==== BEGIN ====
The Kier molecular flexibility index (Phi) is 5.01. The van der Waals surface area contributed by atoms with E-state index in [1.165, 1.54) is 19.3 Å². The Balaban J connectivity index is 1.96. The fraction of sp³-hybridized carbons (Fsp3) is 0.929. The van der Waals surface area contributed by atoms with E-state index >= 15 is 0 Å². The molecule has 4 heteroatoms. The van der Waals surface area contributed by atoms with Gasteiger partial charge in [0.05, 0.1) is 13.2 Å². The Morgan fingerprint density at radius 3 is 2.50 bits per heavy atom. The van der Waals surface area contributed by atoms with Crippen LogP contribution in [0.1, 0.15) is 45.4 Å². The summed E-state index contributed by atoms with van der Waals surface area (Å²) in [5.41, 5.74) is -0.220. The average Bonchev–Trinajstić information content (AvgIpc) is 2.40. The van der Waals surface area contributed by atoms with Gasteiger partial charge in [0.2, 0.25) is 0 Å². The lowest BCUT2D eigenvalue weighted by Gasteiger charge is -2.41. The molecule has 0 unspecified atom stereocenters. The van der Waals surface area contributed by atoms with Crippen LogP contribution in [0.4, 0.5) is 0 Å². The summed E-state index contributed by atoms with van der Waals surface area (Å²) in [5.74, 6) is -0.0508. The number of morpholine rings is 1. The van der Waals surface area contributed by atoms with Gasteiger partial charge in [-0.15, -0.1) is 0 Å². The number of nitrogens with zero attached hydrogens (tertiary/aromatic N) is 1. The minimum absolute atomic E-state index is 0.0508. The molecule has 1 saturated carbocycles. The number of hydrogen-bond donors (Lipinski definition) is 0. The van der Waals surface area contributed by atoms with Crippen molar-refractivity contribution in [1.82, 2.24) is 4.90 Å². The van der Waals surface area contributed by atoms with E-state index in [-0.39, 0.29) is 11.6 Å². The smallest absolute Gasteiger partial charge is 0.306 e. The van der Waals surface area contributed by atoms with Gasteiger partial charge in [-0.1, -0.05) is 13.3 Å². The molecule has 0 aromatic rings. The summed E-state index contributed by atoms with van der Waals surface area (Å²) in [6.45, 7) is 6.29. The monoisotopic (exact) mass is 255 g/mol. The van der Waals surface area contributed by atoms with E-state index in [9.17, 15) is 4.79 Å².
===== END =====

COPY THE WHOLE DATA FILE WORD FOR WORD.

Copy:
The Kier molecular flexibility index (Phi) is 5.01. The van der Waals surface area contributed by atoms with E-state index in [1.165, 1.54) is 19.3 Å². The Balaban J connectivity index is 1.96. The fraction of sp³-hybridized carbons (Fsp3) is 0.929. The van der Waals surface area contributed by atoms with E-state index >= 15 is 0 Å². The molecule has 4 heteroatoms. The van der Waals surface area contributed by atoms with Gasteiger partial charge in [0.05, 0.1) is 13.2 Å². The Morgan fingerprint density at radius 3 is 2.50 bits per heavy atom. The van der Waals surface area contributed by atoms with Crippen LogP contribution in [0.1, 0.15) is 45.4 Å². The summed E-state index contributed by atoms with van der Waals surface area (Å²) in [5.41, 5.74) is -0.220. The average Bonchev–Trinajstić information content (AvgIpc) is 2.40. The van der Waals surface area contributed by atoms with Gasteiger partial charge in [0.2, 0.25) is 0 Å². The lowest BCUT2D eigenvalue weighted by Gasteiger charge is -2.41. The molecule has 0 unspecified atom stereocenters. The van der Waals surface area contributed by atoms with Crippen LogP contribution in [0.4, 0.5) is 0 Å². The summed E-state index contributed by atoms with van der Waals surface area (Å²) in [5.74, 6) is -0.0508. The number of morpholine rings is 1. The van der Waals surface area contributed by atoms with Gasteiger partial charge in [-0.15, -0.1) is 0 Å². The number of nitrogens with zero attached hydrogens (tertiary/aromatic N) is 1. The minimum absolute atomic E-state index is 0.0508. The molecule has 1 saturated carbocycles. The number of hydrogen-bond donors (Lipinski definition) is 0. The van der Waals surface area contributed by atoms with Crippen molar-refractivity contribution in [1.82, 2.24) is 4.90 Å². The van der Waals surface area contributed by atoms with E-state index in [-0.39, 0.29) is 11.6 Å². The smallest absolute Gasteiger partial charge is 0.306 e. The van der Waals surface area contributed by atoms with Gasteiger partial charge in [-0.1, -0.05) is 13.3 Å². The molecule has 0 aromatic rings. The summed E-state index contributed by atoms with van der Waals surface area (Å²) in [6.45, 7) is 6.29. The monoisotopic (exact) mass is 255 g/mol. The van der Waals surface area contributed by atoms with E-state index in [9.17, 15) is 4.79 Å².